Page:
Why is nitrogen important?
Nitrogen is a basic building block of life. It is present everywhere across the economy and environment, forms a constituent of a wide range of materials and processes, and is especially important as a fertiliser in relation to growing and producing food.
This ubiquity means that the effective and efficient use of nitrogen is an important consideration, with far reaching consequences. Losses of nitrogen into the environment can have harmful effects on, for example, climate change, air quality, water quality and biodiversity. Optimal use of nitrogen inputs to the economy, as well as re-using and recycling any nitrogen in waste products, are key pathways for minimising such losses, whilst also maximising the benefits associated with vital processes such as food production.
What is a Nitrogen Balance Sheet?
A Nitrogen Balance Sheet, sometimes also called a Nitrogen Budget, is a way to understand and keep track of the flows of nitrogen across different parts of the economy and environment, as well as to and from other countries or regions. It then allows these flows to be analysed in a joined-up way. Summary calculations can be made of how efficiently nitrogen is currently being used and national metrics of Nitrogen Use Efficiency (NUE) are some of the key outputs from the new Scottish Nitrogen Balance Sheet (these are set out in section Nitrogen Use Efficiency of this report).
However, it is important to appreciate that the full Scottish Nitrogen Balance Sheet (SNBS) is a far richer and more complex data source than can ever be expressed in any given set of simple summary metrics. The full initial SNBS dataset has been published alongside this report and can provide the basis for a wide range of further analyses and outputs, depending on users’ interests.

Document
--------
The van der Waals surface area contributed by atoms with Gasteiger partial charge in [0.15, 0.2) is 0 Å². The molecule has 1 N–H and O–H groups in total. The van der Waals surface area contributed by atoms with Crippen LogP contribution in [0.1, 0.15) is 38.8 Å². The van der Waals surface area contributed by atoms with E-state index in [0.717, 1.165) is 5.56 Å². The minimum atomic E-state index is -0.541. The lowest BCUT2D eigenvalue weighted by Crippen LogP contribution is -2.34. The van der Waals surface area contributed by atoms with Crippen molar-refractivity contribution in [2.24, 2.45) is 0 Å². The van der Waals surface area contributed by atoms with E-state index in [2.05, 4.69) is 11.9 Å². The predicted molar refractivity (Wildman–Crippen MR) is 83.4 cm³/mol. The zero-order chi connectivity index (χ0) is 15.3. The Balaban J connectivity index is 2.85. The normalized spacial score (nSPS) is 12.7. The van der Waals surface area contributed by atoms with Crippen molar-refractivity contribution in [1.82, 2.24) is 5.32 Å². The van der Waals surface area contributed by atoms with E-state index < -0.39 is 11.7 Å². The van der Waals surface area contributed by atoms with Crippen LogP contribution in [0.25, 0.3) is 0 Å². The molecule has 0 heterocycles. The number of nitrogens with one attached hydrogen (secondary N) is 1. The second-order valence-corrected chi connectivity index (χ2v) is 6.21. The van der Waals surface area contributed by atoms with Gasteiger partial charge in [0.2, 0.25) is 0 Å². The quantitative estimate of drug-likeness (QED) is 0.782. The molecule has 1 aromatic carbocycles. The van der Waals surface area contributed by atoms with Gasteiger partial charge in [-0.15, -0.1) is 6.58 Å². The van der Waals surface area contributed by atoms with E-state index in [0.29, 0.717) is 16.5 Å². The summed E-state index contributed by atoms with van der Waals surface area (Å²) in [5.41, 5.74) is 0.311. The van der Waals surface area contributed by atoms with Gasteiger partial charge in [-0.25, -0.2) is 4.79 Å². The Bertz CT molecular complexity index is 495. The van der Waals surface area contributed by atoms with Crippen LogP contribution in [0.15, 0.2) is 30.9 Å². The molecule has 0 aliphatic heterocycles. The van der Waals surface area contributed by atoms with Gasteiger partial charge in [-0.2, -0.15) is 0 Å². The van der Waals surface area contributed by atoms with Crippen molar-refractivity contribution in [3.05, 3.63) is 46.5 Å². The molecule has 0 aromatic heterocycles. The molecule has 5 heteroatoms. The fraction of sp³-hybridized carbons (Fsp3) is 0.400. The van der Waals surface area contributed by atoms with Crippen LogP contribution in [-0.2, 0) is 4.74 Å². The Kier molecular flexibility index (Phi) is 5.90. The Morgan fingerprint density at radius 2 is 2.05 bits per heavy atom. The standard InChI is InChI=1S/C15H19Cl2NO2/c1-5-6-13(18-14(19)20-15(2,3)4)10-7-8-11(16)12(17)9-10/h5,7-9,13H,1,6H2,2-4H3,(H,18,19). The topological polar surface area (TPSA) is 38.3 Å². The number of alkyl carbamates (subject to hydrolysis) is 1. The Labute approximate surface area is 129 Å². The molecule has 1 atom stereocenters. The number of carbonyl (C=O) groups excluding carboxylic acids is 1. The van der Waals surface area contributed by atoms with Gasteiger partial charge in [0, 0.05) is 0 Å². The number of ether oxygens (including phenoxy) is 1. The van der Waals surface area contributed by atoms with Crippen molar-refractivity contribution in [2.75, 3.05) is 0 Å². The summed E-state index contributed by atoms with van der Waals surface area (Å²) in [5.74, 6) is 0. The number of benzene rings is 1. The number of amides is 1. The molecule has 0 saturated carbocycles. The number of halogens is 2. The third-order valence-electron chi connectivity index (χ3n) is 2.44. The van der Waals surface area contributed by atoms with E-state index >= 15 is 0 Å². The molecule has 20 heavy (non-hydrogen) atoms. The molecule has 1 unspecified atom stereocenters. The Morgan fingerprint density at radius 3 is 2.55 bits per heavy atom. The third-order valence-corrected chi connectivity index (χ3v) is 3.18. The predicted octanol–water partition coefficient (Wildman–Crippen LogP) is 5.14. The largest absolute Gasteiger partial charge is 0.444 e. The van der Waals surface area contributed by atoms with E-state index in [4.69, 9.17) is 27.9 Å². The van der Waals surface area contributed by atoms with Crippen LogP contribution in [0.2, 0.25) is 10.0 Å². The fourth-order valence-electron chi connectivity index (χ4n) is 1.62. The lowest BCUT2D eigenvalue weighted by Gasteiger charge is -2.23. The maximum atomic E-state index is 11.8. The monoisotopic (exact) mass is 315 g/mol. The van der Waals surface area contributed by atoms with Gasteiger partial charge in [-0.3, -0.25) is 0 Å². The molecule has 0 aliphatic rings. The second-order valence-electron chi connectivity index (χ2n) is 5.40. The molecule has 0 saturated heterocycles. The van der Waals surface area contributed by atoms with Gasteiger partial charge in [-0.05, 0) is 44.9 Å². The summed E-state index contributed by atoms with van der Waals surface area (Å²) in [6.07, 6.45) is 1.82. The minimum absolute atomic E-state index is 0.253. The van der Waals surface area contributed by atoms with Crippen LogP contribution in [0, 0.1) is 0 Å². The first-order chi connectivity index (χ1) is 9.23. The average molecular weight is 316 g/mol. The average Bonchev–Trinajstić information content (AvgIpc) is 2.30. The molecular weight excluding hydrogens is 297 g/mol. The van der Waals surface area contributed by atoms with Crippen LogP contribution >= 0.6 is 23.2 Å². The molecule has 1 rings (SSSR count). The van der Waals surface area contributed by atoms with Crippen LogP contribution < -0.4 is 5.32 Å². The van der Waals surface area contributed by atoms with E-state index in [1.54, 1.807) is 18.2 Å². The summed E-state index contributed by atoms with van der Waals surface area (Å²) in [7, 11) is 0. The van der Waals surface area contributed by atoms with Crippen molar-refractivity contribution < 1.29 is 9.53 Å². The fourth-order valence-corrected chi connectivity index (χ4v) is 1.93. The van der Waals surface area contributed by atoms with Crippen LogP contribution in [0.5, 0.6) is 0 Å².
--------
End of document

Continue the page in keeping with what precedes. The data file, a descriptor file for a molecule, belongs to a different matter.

Through The Climate Change (Nitrogen Balance Sheet) (Scotland) Regulations 2022, Scotland has committed to establishing a statutory whole-economy Nitrogen Balance Sheet, with regular formal review.
Scotland is, to our knowledge at the time of writing, the only country in the world to have enshrined in law a regularly updated, cross-economy and cross-environment Nitrogen Balance Sheet. Many other countries have carried out occasional research-focussed balance sheets, as evidenced in the European Nitrogen Assessment which includes a UK nitrogen budget. However, these studies differ considerably in the flows and systems included and the methods applied in the calculations, which makes comparisons difficult.
What is the Scottish Nitrogen Balance Sheet used for?
The main statutory purpose of the SNBS is to support progress to Scotland’s national greenhouse gas emissions reduction targets. This is because one form of nitrogen - nitrous oxide (N2O) - is an important greenhouse gas. Identifying opportunities for improving how efficiently nitrogen is used across key parts of the economy will, therefore, help with tackling climate change.
However, the fact that nitrogen - in all of its many forms - is basically everywhere in the economy and environment means that the evidence base provided by the SNBS also has the potential to support a range of wider policy applications. These include the development and monitoring of air quality policies (NOx and ammonia (NH3) being important air quality pollutants) and the identification of further opportunities to promote environmental efficiency in the production of food, natural fibres and more. As noted above, the new SNBS dataset may also assist stakeholders outside of the Scottish Government in generating their own analyses and outputs.
There is a problem
Thanks for your feedback